It doesn’t matter what type of exercise you do — whether it’s lifting, running, yoga, or competitively shoving 74 hot dogs down your gullet…
You’re likely missing out on something.
And it could be preventing you from getting in shape like you want.
Is It The Warm Up?
I hate warming up.
I prefer to go straight for the barbell when I workout. I wish I didn’t even have to waste time getting the stupid weights out and putting them on the bar myself.
If I could afford it, I’d hire a “gym butler” to do my warm up for me.
After he does that, he can get my workout all set up for me so I can just walk into the gym, step up to the bar, pick it up, throw it down, then look around at everyone else and yell, “Are you not entertained?”
(Sometimes I do that anyway, but my gym is in my basement, so the only person who hears me yelling is my dog, and he’s surprisingly unfazed by my antics.)
Since I don’t live in a modern gladiator dream world with my own gym butler, I know it’s important that I warm up.
If you skip your warm up, you’re not doing yourself any favors. But it’s not the missing link. There’s something even more important you may have overlooked.
What Is It?
I give a friend of mine a hard time for saying his workout is “training for life.”
It sounds a little douchey.
But the concept is solid. He’s referring to the missing link, which I’ll define as: all physical activity (or lack thereof) that happens outside the gym.
If you exercise regularly, but the rest of your day is spent reinforcing bad patterns, your workout can only do so much to help you.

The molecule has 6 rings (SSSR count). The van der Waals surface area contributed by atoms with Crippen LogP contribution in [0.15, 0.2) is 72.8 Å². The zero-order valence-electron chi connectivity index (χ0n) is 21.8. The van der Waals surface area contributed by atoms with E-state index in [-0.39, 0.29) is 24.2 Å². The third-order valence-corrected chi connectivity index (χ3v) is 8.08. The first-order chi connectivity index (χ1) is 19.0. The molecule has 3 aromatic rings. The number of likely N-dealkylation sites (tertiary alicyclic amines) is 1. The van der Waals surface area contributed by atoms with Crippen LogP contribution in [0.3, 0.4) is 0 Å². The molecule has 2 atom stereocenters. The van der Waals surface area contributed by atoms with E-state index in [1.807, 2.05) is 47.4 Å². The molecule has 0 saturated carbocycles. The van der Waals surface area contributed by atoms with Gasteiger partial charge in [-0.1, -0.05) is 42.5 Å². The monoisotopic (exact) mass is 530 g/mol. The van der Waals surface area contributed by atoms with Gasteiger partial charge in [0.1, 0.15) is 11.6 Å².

A deadlift teaches you how to pick things up in a way that keeps your back healthy and strong. But if you don’t use that form anytime you pick something up outside the gym, the health of your back is still at risk.
Cardio is good for your heart. But do you take advantage of that training by getting out and doing something active? Or do you spend your free time sitting on your butt in front of the TV?
Experts are now realizing just how many health problems are caused from sitting all day (it’s about the same as smoking).
Speaking of sitting, certain back exercises help combat the hunched over position a lot of us are stuck in working at computers. But the exercise isn’t enough on its own.
If you strengthen the right muscles, but sit at work all day, and then go home and sit some more, your workout will have a hard time competing with your lifestyle.
Heck, your workout might even exacerbate the problem if it doesn’t take your individual lifestyle into consideration.
This isn’t about just sitting too much. It’s bigger than that.
It’s about treating exercise as a means to a healthier lifestyle, rather than an end in itself.
Saying that you need to get off your butt and watch less TV is the easy part. But what should you do?
It doesn’t have to be complicated:
Go for a walk — even short walks a few times a day.
Go for a hike — if there are good paths nearby, hike 3x a week.
Play a sport — it doesn’t have to be highly competitive, just fun.
Do big crafts — it only counts if it keeps you off the couch.
Take mobility breaks — do easy mobility exercises throughout the day.
It can be any combination of these ideas, or something different entirely.
These activities don’t replace your workouts. Your workouts are what should promote the extra activity which, in turn, supports your workouts.
There are other factors outside the gym that contribute to your overall health. Like…
Diet — eat better
Stress — manage it
Sleep — get enough
Community — participate
Your entire life and lifestyle affects your fitness.
These are a lot of things to consider, but you can start by making one small change at a time.
In fact, that’s the best way to do it.
If you came to this blog hoping for advice on how to exercise, go download our ebook, Home Workout for Beginners, and start there.
Just remember you’re not exercising for the sake of exercise. It’s your first step toward a more active life.